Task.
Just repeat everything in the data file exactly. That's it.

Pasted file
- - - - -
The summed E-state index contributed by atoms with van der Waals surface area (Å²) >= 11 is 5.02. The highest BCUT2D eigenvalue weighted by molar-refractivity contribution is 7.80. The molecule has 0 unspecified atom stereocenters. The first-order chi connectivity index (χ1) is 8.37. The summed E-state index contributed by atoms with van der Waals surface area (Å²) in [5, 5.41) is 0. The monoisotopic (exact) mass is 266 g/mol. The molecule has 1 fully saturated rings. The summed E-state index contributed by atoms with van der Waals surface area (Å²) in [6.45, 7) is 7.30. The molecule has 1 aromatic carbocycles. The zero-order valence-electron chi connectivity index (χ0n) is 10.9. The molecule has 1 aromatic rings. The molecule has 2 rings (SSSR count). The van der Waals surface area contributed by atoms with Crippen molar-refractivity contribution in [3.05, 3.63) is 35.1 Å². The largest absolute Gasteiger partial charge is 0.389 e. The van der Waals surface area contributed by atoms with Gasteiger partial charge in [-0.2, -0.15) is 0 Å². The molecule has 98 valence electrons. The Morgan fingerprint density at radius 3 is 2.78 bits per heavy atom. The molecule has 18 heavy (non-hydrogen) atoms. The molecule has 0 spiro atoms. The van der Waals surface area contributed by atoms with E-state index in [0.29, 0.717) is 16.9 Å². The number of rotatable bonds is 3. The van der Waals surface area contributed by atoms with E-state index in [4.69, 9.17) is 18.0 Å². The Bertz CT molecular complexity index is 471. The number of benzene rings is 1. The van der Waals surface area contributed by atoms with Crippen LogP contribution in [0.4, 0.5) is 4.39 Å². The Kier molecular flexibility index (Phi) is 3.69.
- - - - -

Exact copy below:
The summed E-state index contributed by atoms with van der Waals surface area (Å²) >= 11 is 5.02. The highest BCUT2D eigenvalue weighted by molar-refractivity contribution is 7.80. The molecule has 0 unspecified atom stereocenters. The first-order chi connectivity index (χ1) is 8.37. The summed E-state index contributed by atoms with van der Waals surface area (Å²) in [5, 5.41) is 0. The monoisotopic (exact) mass is 266 g/mol. The molecule has 1 fully saturated rings. The summed E-state index contributed by atoms with van der Waals surface area (Å²) in [6.45, 7) is 7.30. The molecule has 1 aromatic carbocycles. The zero-order valence-electron chi connectivity index (χ0n) is 10.9. The molecule has 1 aromatic rings. The molecule has 2 rings (SSSR count). The van der Waals surface area contributed by atoms with Crippen molar-refractivity contribution in [3.05, 3.63) is 35.1 Å². The largest absolute Gasteiger partial charge is 0.389 e. The van der Waals surface area contributed by atoms with Gasteiger partial charge in [-0.2, -0.15) is 0 Å². The molecule has 98 valence electrons. The Morgan fingerprint density at radius 3 is 2.78 bits per heavy atom. The molecule has 18 heavy (non-hydrogen) atoms. The molecule has 0 spiro atoms. The van der Waals surface area contributed by atoms with E-state index in [0.29, 0.717) is 16.9 Å². The number of rotatable bonds is 3. The van der Waals surface area contributed by atoms with E-state index in [4.69, 9.17) is 18.0 Å². The Bertz CT molecular complexity index is 471. The number of benzene rings is 1. The van der Waals surface area contributed by atoms with Crippen LogP contribution in [0.4, 0.5) is 4.39 Å². The Kier molecular flexibility index (Phi) is 3.69.